Sometimes the old adage to let sleeping dogs lie is good advice.

    Jim Luttrall
    www.MrInspector.net
    Dallas, Texas

  12. #12
    Join Date
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    Default Re: Help Please - Revisited

    Yes I understand not all states have disclosures and I didn't recommend sharing the report, Just whatever useful information that may stay in my small brain. HAhA and thanks wayne
    Have you ever scared the pants off a broker? No, me neither and I'm not looking forward to it. Ugh! what a picture I jsut got in my minds eye. I have to go throw up, Bye


  13. #13
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    Default Re: Help Please - Revisited

    I would ask my client if I may share the information, and when they say 'Yes.', find some reason to get back into the house 'to retrieve something I forgot', and leave a copy of the report in the attic ... so the next inspector cannot miss it.

    Jerry Peck, Construction / Litigation Consultant
    Construction Litigation Consultants, LLC ( www.ConstructionLitigationConsultants.com )
    www.AskCodeMan.com

  14. #14
    Tim Moreira's Avatar
    Tim Moreira Guest

    Default Re: Help Please - Revisited

    I would think that the buyer would be great full for what you just saved them from and would most likely love to give you permission to share the report with whomever.

    I do like Jerry's suggestion of leaving it in the attic for the next inspector to read.

    Hopefully he's not the $99.95 buyer's agent that will be there for a one hour inspection.

    Rest assured, some pour unsuspecting SOB will get stuck with that money pit. Hopefully they can go after the seller for failure to disclose.


  15. #15
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    Default Re: Help Please - Revisited

    I've done a few things, sly at times, like once when I sent a copy in a plain brown envelope (no company name on it), return receipt requested, marked 'Confidential - dated material, open immediately' (or something like that).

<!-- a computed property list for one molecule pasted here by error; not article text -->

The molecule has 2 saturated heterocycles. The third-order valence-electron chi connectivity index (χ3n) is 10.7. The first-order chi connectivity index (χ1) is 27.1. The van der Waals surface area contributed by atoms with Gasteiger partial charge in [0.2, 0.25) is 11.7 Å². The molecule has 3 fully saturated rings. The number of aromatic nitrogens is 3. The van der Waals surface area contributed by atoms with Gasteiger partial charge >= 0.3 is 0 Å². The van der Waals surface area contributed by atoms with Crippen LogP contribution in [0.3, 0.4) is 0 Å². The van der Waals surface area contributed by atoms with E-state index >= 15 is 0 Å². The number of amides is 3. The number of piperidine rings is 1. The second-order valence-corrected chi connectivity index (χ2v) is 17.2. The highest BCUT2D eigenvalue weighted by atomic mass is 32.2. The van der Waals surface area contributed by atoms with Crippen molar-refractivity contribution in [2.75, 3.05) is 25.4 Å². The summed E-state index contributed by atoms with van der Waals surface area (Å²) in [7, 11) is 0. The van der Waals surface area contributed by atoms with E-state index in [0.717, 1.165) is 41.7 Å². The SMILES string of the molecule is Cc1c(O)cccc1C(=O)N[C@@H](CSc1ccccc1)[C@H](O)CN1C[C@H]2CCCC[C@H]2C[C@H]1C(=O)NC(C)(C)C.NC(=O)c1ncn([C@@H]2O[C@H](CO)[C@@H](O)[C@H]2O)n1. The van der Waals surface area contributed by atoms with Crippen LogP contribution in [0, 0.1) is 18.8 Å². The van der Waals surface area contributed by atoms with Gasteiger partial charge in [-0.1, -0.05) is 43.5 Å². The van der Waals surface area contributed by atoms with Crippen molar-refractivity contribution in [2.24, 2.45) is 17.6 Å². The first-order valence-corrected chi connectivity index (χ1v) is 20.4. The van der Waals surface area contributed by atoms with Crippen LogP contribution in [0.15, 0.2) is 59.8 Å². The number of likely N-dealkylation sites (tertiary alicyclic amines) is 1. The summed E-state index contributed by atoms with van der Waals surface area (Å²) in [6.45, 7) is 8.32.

Of course, *I* had a receipt showing the received the package, and *they* just had to open it *immediately*, and now they had to disclose what was in the report.

    I know, I got a phone call about it, which, I informed them, was my evidence that *they* *read* *it* ... you should have heard the silence on the other end of the phone when it sunk in that they should *not* have called me, but just pretended to 'not have opened or read' the contents of the package.

    Oh, what fun I had at times ...

    Jerry Peck, Construction / Litigation Consultant
    Construction Litigation Consultants, LLC ( www.ConstructionLitigationConsultants.com )
    www.AskCodeMan.com

  16. #16
    Tim Moreira's Avatar
    Tim Moreira Guest

    Default Re: Help Please - Revisited

    Jerry,

    I'll bet there a few folks that are out there looking to beat you up.

    I hope you have a Florida CWP


  17. #17
    Richard Rushing's Avatar
    Richard Rushing Guest

    Default Re: Help Please - Revisited

    Jim Luttrell wrote:
    "One needs to be careful though since, at least in this state, inspectors are prohibited from sharing the inspection/report with anyone but their client without their approval."


    That is partially right. The exception is: "for observed immediate safety hazards to occupants exposed to such hazards".
    Which is reasonable and should be done if the folks in the home are exposed to a safety hazard. I certainly make it a point to let the occupant (seller) know about a safety condition that could prevent them from harm. This both helps them and hurts them-- it helps them obviously from a safety stand point. It hurts them because they now have to fix it or disclose to the next buyer if mine walks.

    Rich